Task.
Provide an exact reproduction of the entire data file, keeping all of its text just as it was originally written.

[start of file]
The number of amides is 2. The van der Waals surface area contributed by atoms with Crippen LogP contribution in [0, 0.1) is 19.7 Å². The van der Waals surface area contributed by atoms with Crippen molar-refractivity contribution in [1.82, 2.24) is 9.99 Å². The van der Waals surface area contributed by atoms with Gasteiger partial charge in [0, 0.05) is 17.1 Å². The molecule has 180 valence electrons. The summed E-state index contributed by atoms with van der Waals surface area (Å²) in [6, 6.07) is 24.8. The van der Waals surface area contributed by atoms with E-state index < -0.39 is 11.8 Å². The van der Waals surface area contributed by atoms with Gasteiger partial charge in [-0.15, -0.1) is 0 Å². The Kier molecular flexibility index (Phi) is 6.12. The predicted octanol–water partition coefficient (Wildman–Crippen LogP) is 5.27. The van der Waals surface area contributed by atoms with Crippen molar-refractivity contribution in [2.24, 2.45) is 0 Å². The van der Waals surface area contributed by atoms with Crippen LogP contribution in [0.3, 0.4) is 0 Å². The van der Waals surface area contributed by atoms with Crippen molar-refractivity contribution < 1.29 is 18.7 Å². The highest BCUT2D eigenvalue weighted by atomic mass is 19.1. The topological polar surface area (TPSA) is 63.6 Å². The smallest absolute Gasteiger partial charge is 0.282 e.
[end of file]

The number of amides is 2. The van der Waals surface area contributed by atoms with Crippen LogP contribution in [0, 0.1) is 19.7 Å². The van der Waals surface area contributed by atoms with Crippen molar-refractivity contribution in [1.82, 2.24) is 9.99 Å². The van der Waals surface area contributed by atoms with Gasteiger partial charge in [0, 0.05) is 17.1 Å². The molecule has 180 valence electrons. The summed E-state index contributed by atoms with van der Waals surface area (Å²) in [6, 6.07) is 24.8. The van der Waals surface area contributed by atoms with E-state index < -0.39 is 11.8 Å². The van der Waals surface area contributed by atoms with Gasteiger partial charge in [-0.15, -0.1) is 0 Å². The Kier molecular flexibility index (Phi) is 6.12. The predicted octanol–water partition coefficient (Wildman–Crippen LogP) is 5.27. The van der Waals surface area contributed by atoms with Crippen molar-refractivity contribution in [2.24, 2.45) is 0 Å². The van der Waals surface area contributed by atoms with Crippen LogP contribution in [0.3, 0.4) is 0 Å². The van der Waals surface area contributed by atoms with Crippen molar-refractivity contribution < 1.29 is 18.7 Å². The highest BCUT2D eigenvalue weighted by atomic mass is 19.1. The topological polar surface area (TPSA) is 63.6 Å². The smallest absolute Gasteiger partial charge is 0.282 e.